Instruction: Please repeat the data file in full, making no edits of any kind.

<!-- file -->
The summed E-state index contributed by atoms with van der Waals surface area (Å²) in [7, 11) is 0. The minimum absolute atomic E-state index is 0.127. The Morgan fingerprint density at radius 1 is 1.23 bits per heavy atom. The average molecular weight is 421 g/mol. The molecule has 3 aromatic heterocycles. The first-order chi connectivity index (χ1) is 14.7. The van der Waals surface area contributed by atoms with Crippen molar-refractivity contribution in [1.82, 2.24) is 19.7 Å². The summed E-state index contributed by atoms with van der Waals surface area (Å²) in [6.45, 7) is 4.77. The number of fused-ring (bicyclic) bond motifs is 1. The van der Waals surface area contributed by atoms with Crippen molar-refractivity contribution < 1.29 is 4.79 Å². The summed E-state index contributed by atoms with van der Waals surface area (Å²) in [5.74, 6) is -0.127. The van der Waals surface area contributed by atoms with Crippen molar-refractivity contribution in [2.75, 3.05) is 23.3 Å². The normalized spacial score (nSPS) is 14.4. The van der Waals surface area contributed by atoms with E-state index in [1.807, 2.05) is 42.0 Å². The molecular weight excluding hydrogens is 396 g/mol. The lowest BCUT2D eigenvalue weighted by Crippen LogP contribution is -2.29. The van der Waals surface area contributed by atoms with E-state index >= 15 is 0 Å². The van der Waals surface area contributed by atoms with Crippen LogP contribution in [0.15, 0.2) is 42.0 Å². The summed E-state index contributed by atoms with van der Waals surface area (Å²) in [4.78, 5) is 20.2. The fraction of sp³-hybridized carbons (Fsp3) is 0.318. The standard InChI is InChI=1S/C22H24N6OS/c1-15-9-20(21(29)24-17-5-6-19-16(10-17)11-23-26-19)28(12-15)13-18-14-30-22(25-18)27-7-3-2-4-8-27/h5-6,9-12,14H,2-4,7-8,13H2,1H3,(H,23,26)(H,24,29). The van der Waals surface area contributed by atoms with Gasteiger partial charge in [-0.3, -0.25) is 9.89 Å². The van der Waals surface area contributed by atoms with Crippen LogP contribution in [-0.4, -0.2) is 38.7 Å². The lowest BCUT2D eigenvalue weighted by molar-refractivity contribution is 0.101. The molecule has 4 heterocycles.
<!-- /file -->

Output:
The summed E-state index contributed by atoms with van der Waals surface area (Å²) in [7, 11) is 0. The minimum absolute atomic E-state index is 0.127. The Morgan fingerprint density at radius 1 is 1.23 bits per heavy atom. The average molecular weight is 421 g/mol. The molecule has 3 aromatic heterocycles. The first-order chi connectivity index (χ1) is 14.7. The van der Waals surface area contributed by atoms with Crippen molar-refractivity contribution in [1.82, 2.24) is 19.7 Å². The summed E-state index contributed by atoms with van der Waals surface area (Å²) in [6.45, 7) is 4.77. The number of fused-ring (bicyclic) bond motifs is 1. The van der Waals surface area contributed by atoms with Crippen molar-refractivity contribution < 1.29 is 4.79 Å². The summed E-state index contributed by atoms with van der Waals surface area (Å²) in [5.74, 6) is -0.127. The van der Waals surface area contributed by atoms with Crippen molar-refractivity contribution in [2.75, 3.05) is 23.3 Å². The normalized spacial score (nSPS) is 14.4. The van der Waals surface area contributed by atoms with E-state index in [1.807, 2.05) is 42.0 Å². The molecular weight excluding hydrogens is 396 g/mol. The lowest BCUT2D eigenvalue weighted by Crippen LogP contribution is -2.29. The van der Waals surface area contributed by atoms with E-state index >= 15 is 0 Å². The van der Waals surface area contributed by atoms with Crippen LogP contribution in [0.15, 0.2) is 42.0 Å². The summed E-state index contributed by atoms with van der Waals surface area (Å²) in [4.78, 5) is 20.2. The fraction of sp³-hybridized carbons (Fsp3) is 0.318. The standard InChI is InChI=1S/C22H24N6OS/c1-15-9-20(21(29)24-17-5-6-19-16(10-17)11-23-26-19)28(12-15)13-18-14-30-22(25-18)27-7-3-2-4-8-27/h5-6,9-12,14H,2-4,7-8,13H2,1H3,(H,23,26)(H,24,29). The van der Waals surface area contributed by atoms with Gasteiger partial charge in [-0.3, -0.25) is 9.89 Å². The van der Waals surface area contributed by atoms with Crippen LogP contribution in [-0.4, -0.2) is 38.7 Å². The lowest BCUT2D eigenvalue weighted by molar-refractivity contribution is 0.101. The molecule has 4 heterocycles.